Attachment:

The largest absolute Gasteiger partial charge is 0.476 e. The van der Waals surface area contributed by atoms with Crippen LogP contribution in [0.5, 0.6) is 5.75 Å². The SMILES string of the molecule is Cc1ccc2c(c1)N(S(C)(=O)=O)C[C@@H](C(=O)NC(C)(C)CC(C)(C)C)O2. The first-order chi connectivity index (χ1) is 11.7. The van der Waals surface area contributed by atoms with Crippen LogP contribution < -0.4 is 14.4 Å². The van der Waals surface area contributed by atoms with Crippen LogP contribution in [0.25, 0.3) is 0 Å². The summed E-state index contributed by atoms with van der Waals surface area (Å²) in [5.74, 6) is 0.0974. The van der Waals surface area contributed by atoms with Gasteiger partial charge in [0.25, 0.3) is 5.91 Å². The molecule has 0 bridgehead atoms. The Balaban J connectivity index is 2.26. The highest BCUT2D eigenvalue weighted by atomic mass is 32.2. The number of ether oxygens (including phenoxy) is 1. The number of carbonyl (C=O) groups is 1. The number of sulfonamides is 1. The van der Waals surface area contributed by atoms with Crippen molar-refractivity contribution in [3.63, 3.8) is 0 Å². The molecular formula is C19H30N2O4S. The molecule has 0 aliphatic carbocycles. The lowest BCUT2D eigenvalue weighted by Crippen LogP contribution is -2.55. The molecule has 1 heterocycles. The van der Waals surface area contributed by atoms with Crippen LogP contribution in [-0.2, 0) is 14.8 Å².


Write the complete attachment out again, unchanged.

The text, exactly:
The largest absolute Gasteiger partial charge is 0.476 e. The van der Waals surface area contributed by atoms with Crippen LogP contribution in [0.5, 0.6) is 5.75 Å². The SMILES string of the molecule is Cc1ccc2c(c1)N(S(C)(=O)=O)C[C@@H](C(=O)NC(C)(C)CC(C)(C)C)O2. The first-order chi connectivity index (χ1) is 11.7. The van der Waals surface area contributed by atoms with Crippen LogP contribution < -0.4 is 14.4 Å². The van der Waals surface area contributed by atoms with Crippen LogP contribution in [0.25, 0.3) is 0 Å². The summed E-state index contributed by atoms with van der Waals surface area (Å²) in [5.74, 6) is 0.0974. The van der Waals surface area contributed by atoms with Gasteiger partial charge in [0.25, 0.3) is 5.91 Å². The molecule has 0 bridgehead atoms. The Balaban J connectivity index is 2.26. The highest BCUT2D eigenvalue weighted by atomic mass is 32.2. The number of ether oxygens (including phenoxy) is 1. The number of carbonyl (C=O) groups is 1. The number of sulfonamides is 1. The van der Waals surface area contributed by atoms with Crippen molar-refractivity contribution in [3.63, 3.8) is 0 Å². The molecular formula is C19H30N2O4S. The molecule has 0 aliphatic carbocycles. The lowest BCUT2D eigenvalue weighted by Crippen LogP contribution is -2.55. The molecule has 1 heterocycles. The van der Waals surface area contributed by atoms with Crippen LogP contribution in [-0.2, 0) is 14.8 Å².